Journal of Oil Palm Research Vol. 33 (2) June 2021, p. 278-288 MOHD SHAHKHIRAT NORIZAN*; AIMRUN WAYAYOK‡,‡‡; YAHYA ABD KARIM**; AHMAD FIKRI ABDULLAH‡,‡‡ and MUHAMMAD RAZIF MAHADI‡,‡‡
Received: 23 December 2019 Accepted: 7 September 2020 Published Online: 27 October 2020
The right decision is needed before the irrigation project starts because it is risky, costly and required a sitespecific approach. The study aims to estimate oil palm irrigation water demand by using FAO-CROPWAT model. Study was conducted in Chuping Region, Northern Peninsular of Malaysia. Four points were selected to represent North, East, West and South for soil sampling. The samples were sent to a laboratory to measure the water content after pressure applied at 0, 1, 10, 33 and 1500 kPa. Total available water holding capacity was found at 105-227 mm for 100 cm soil depth and the lowest value was selected to be used in FAO-CROPWAT model, developed by Land and Water Development Division of Food and Agriculture Organisation of the United Nations (FAO). Prior to that, history of 14 years of monthly meteorological data were collected and serve as climatic data for potential evapotranspiration calculation. Based on the simulation, crop evapotranspiration (ETc) and irrigation requirement (IR) was 1175 and 255.2 mm yr–1 respectively. Total net irrigation was concluded at 132 mm yr–1 with the assumption of 80% irrigation efficiency and 5.0 mm of irrigation input. Through this study, FAO-CROPWAT found to be a suitable approach to estimate crop water requirement (CWR) for oil palm and simulate irrigation scheduling for the entire year. It can help to strategise the management plan prior to any irrigation project design and increase potential for good economic return.KEYWORDS:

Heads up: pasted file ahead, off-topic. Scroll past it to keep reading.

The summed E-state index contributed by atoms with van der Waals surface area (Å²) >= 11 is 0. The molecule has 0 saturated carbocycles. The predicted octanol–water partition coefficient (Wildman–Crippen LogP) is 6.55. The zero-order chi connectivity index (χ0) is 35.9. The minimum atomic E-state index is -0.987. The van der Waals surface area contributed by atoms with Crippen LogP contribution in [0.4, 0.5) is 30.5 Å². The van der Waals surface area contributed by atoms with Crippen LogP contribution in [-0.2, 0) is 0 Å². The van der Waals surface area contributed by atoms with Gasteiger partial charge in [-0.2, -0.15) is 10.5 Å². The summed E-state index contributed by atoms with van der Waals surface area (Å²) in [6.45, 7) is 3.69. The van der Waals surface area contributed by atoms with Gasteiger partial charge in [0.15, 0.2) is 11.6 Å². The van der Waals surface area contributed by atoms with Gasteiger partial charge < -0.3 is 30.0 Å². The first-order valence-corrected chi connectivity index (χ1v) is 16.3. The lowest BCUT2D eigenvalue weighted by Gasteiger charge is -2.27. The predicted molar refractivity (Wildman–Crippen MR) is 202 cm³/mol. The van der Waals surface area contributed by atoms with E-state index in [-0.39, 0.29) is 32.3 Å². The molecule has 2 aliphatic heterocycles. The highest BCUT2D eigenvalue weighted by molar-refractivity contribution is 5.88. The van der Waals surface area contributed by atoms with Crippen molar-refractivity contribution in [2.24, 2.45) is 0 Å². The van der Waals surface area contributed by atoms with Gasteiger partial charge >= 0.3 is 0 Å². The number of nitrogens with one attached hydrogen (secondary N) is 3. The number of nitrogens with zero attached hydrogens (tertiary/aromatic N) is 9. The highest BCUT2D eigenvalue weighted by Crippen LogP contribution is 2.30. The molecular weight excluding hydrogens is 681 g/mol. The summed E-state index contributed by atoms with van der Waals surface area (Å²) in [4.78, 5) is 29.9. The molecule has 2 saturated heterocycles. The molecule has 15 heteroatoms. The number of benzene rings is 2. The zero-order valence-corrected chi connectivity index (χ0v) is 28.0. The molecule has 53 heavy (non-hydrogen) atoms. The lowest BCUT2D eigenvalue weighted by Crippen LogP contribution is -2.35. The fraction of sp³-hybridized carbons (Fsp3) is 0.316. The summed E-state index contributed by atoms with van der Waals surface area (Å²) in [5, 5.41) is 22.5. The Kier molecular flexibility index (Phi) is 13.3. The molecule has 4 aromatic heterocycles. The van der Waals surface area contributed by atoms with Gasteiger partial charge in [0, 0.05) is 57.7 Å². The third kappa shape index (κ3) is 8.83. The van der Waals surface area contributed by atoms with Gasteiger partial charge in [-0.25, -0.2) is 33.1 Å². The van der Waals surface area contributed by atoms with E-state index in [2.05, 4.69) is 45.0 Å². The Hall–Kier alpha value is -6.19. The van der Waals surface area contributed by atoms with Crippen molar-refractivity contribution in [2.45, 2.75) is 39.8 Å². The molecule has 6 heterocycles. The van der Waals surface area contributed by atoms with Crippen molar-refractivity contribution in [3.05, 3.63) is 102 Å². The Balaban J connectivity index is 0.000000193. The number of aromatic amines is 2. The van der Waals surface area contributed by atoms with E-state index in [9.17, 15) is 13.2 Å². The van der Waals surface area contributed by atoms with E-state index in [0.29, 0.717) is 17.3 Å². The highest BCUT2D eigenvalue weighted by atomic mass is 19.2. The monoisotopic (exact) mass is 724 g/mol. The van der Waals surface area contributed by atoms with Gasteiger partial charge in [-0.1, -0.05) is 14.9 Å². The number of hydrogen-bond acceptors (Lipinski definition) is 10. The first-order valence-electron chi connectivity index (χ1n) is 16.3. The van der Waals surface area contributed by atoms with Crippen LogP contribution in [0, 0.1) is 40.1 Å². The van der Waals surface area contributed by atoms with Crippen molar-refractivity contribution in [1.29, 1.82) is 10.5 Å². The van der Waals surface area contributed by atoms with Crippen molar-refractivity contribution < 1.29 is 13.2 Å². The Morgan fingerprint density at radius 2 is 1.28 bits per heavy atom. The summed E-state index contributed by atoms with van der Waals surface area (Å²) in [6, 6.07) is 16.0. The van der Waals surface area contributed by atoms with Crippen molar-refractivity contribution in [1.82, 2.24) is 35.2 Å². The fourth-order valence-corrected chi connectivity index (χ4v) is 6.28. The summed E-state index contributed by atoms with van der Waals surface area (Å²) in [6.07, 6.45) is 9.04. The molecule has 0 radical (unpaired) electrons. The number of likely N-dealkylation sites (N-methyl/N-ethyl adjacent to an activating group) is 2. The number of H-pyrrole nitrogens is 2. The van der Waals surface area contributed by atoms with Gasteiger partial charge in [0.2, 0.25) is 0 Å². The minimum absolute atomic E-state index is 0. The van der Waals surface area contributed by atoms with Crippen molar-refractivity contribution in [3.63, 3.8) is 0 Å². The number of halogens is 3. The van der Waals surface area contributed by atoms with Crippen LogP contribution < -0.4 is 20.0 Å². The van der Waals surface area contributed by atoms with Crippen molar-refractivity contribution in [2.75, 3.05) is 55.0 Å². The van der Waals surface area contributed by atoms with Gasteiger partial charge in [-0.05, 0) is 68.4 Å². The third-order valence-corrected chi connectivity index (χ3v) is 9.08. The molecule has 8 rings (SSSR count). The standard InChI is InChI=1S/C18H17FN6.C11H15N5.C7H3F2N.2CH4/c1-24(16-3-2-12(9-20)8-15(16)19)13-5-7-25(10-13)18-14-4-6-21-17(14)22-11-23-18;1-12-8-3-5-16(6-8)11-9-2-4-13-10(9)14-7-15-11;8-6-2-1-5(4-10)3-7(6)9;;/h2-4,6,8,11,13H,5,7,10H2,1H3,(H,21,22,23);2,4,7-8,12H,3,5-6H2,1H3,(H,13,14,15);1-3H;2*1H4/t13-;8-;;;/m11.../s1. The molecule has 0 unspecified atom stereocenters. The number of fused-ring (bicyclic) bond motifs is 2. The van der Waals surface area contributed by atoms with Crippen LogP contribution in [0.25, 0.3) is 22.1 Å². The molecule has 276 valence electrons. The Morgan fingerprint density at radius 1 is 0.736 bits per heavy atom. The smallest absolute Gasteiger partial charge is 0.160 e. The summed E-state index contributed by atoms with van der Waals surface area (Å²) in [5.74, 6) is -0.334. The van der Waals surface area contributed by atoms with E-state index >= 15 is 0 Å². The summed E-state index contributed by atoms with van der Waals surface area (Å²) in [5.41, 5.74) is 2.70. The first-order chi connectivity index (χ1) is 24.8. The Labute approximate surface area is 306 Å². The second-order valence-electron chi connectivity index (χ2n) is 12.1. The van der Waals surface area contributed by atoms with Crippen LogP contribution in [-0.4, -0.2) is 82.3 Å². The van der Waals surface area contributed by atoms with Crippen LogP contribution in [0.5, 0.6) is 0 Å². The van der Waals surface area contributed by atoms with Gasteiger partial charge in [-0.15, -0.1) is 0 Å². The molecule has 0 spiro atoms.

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* FGV R&D Sdn Bhd, PPP Tun Razak,
27000 Jerantut, Pahang, Malaysia.
** FGV R&D Sdn Bhd,
Level 9 West, Wisma FGV Jalan Raja Laut,
50350 Kuala Lumpur, Malaysia.
‡ Department of Biological and Agricultural Engineering,
Universiti Putra Malaysia,
43400 UPM Serdang, Selangor, Malaysia.
‡‡ Smart Farming Technology Research Center,
Level 6, Tower Block, Faculty of Engineering,
Universiti Putra Malaysia,
43400 UPM Serdang, Selangor, Malaysia.
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